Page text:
JELLY RICA GARCIA
Benevolence in Brokenness
It is usual for subdivisions to accommodate big houses. But beyond that lies a community with lesser sizes of homes, and around the neighborhood lives a college student with a big faith.
Jelly Rica Garcia is a second year college student of Bachelor of Technical Teacher Education in Marikina Polytechnic College. She is currently living with her grandmother, Perferia Garcia, in Marikina City.
One of their means to compensate with their expenses is through their sari-sari store. When she finds her free time, she helps in selling items from it. The pension granted to Lola Perferia through SSS was also budgeted for their daily needs. Jelly found a way to have an additional income through accepting extra jobs.
Have gone solo but faith never crashed so-low
Jelly’s parents did not get married and was separated when she was still in high school. Her father is currently with another family and is now residing in Makati. On the other hand, her mother committed suicide when she was fifteen. Jelly recalled that before her mother’s death, she was worried that due to being jobless, she cannot support the financial needs of her daughter especially in paying her school’s fees.
The battle with sadness has dawned on Jelly especially if there are awarding ceremonies in school and she sees other children being accompanied by their own parents in receiving recognitions. Jelly mostly marched to her awards alone. “Si lola na stroke na po so hindi na po siya nakaka attend. Minsan po nalulungkot ako o naiiyak kasi teacher ko lang po ang nagsasabit sa akin ng medal, wala pong parents. Parang may kulang po kasi pag ganun.” (My grandmother had stroke so she can’t attend. Sometimes I feel sad or I felt like crying because it was my teacher who accolade my medals, no parents around. It seems like something’s missing)
It was really tough for Jelly to assent the action committed by her mom. The situation caused questions and melancholy but she know that she can carry on for there are no trials given by the Lord that she cannot win.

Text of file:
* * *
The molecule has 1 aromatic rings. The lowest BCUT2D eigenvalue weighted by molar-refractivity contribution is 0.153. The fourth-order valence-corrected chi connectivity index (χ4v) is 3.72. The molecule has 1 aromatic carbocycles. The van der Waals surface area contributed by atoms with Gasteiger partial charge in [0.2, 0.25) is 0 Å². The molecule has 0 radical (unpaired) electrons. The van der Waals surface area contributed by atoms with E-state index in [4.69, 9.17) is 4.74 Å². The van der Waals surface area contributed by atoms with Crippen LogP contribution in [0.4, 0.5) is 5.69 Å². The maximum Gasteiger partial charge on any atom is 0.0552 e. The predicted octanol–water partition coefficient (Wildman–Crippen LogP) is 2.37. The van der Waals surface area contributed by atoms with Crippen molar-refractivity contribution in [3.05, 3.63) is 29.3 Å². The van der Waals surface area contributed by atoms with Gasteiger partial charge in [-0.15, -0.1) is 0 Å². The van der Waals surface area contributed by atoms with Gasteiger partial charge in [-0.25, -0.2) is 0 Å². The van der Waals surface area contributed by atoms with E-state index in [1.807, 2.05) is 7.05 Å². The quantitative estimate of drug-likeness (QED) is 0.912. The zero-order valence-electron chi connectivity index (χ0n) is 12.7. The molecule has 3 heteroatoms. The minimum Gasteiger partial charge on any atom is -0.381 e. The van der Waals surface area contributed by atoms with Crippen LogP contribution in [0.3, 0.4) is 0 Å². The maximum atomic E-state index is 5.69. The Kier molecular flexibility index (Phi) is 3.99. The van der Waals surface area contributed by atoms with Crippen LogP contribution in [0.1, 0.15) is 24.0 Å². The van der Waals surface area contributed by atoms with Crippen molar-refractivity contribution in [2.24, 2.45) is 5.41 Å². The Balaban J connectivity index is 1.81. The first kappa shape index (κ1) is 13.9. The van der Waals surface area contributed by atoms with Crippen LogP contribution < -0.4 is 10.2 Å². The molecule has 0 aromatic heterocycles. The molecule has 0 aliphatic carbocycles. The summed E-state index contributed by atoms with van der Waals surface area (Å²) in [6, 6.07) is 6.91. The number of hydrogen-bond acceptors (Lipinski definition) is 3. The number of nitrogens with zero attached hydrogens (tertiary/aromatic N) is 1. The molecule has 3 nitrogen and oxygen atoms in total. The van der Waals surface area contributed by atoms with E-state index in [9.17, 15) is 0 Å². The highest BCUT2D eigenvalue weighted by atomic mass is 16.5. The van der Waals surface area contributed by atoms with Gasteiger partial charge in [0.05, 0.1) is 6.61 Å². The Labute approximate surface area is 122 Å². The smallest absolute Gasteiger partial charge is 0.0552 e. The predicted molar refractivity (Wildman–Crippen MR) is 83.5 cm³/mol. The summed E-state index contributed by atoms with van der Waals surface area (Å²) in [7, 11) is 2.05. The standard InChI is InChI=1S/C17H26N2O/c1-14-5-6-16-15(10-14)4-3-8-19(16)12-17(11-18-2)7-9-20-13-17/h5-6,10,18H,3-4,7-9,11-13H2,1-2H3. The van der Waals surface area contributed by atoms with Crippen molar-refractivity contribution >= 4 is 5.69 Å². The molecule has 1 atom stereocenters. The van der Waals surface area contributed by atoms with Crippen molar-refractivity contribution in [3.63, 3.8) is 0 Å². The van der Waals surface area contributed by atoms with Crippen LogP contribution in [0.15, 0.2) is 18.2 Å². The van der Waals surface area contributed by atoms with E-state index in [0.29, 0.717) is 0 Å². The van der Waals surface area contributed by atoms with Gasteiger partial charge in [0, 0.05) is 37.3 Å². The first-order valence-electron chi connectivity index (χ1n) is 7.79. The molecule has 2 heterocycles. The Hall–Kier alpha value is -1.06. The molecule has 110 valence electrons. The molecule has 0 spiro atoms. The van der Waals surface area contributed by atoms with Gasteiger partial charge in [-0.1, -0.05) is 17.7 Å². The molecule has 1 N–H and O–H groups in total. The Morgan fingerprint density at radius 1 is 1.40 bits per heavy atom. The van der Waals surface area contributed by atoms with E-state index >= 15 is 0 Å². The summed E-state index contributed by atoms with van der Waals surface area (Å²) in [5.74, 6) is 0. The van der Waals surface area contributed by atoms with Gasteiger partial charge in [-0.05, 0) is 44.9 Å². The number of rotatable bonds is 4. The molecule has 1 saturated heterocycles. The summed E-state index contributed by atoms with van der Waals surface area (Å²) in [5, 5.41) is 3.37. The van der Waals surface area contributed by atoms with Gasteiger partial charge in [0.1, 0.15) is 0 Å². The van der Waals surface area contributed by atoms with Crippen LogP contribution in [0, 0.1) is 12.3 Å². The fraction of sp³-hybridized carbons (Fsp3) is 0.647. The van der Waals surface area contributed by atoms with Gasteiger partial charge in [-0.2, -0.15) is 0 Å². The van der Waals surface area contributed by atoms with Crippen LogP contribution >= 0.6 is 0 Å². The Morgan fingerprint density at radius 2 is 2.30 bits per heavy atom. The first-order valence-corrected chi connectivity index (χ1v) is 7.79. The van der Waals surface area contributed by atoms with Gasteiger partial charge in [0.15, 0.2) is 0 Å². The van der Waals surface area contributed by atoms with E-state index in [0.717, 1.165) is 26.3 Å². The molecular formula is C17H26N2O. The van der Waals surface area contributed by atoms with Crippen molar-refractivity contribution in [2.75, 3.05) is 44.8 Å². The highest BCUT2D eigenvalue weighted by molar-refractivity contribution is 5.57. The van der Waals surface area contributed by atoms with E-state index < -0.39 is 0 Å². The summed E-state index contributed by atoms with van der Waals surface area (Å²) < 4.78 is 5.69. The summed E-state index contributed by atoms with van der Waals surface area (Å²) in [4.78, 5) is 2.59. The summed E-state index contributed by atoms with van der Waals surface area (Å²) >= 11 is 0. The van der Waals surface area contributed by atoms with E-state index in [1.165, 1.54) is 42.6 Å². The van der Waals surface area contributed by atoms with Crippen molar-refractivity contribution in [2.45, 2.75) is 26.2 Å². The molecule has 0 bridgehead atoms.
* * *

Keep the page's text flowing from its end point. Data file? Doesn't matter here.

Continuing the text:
Shoulder at tough times
Despite of her sorrow in life, she constantly asks for the Lord’s guidance to get her through. “Ako po kasi pag dumadaan ako sa mga pagsubok, hindi ko po nakakalimutang magdasal. Lagi po akong nagsisimba, lagi ko pong kinakausap si Lord na tulungan ako.” (When I face challenges, I never forget to pray. I attend mass and I always talk to the Lord to help me). She added that the Lord is really good in her life because He brought different instruments to help her get through; her scholarship, her titas in the Handmaids of the Lord and the people around her.
Jelly is supported by ANCOP Australia scholarship for two years now. Her ANCOP story started when there were members of the CFC Handmaids of the Lord who attended the last day of her mother’s wake. She was then offered to have the scholarship in order for her to continue pursuing her studies and dreams. Jelly narrated that it was a big assistance to them for she was able to pay her tuition fees, project expenses and other school miscellaneous. For sometimes, the assistance given to her was utilized for her daily allowance or an addition to provide their needs at home. Jelly thanked her ANCOP Sponsor for they are the grace to fulfill her dreams. She hopes that the Lord will bless them and their family.
Hopes and Dreams
The eighteen year old Youth For Christ member tells that the community drawn her closer to God. Her experiences allowed her to share how the Lord can be victorious to everyone. She conveyed that the recognitions she received was for her mentor, Lola Perferia. She is really grateful for the love her grandmother grants and she wishes that her mom will always be of guidance.
Her dreams and prayers of being in a decent and stable job in the future are along with the hopes to attain a masteral and doctoral degree, and teach young students. She also looks forward in helping her family and in extending her hands to many.
By Diana A. Mendoza
Click this link to watch her video: https://www.youtube.com/watch?v=ZNTI0PYOLm8
Do you want to help other students like Jelly? Contact ANCOP today at Landline (+632)709-4868 local 49, Mobile (+63) 915-118-4552, Email: email@example.com to ask about their Education Programs! Read more about ANCOP at cfcancop.org
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FROM RECEIVING TO GIVING
As a child, Yna lived a comfortable life. Her parents had decent jobs that can provide more than enough in sustaining the needs and wants of their family. Her father is a policeman, and her mother works for the government, and active members of the Couples for Christ community. She is the youngest child with two older brothers, and they basically lived a life where she doesn’t consider them “poor,” never imagining that their life can change any moment.
BETTER THAN BEFORE
Mangyan, the collective name for the eight indigenous groups in Mindoro, covers ten percent of the island's population. They are said to be living in peaceful societies compared to other tribes. In history, Mangyans were living in the coastal areas of Mindoro until colonizers arrived and settled on their lands. They gave up their land to avoid clashes with the migrants and move to the mountains. They only came down then for food and other necessities.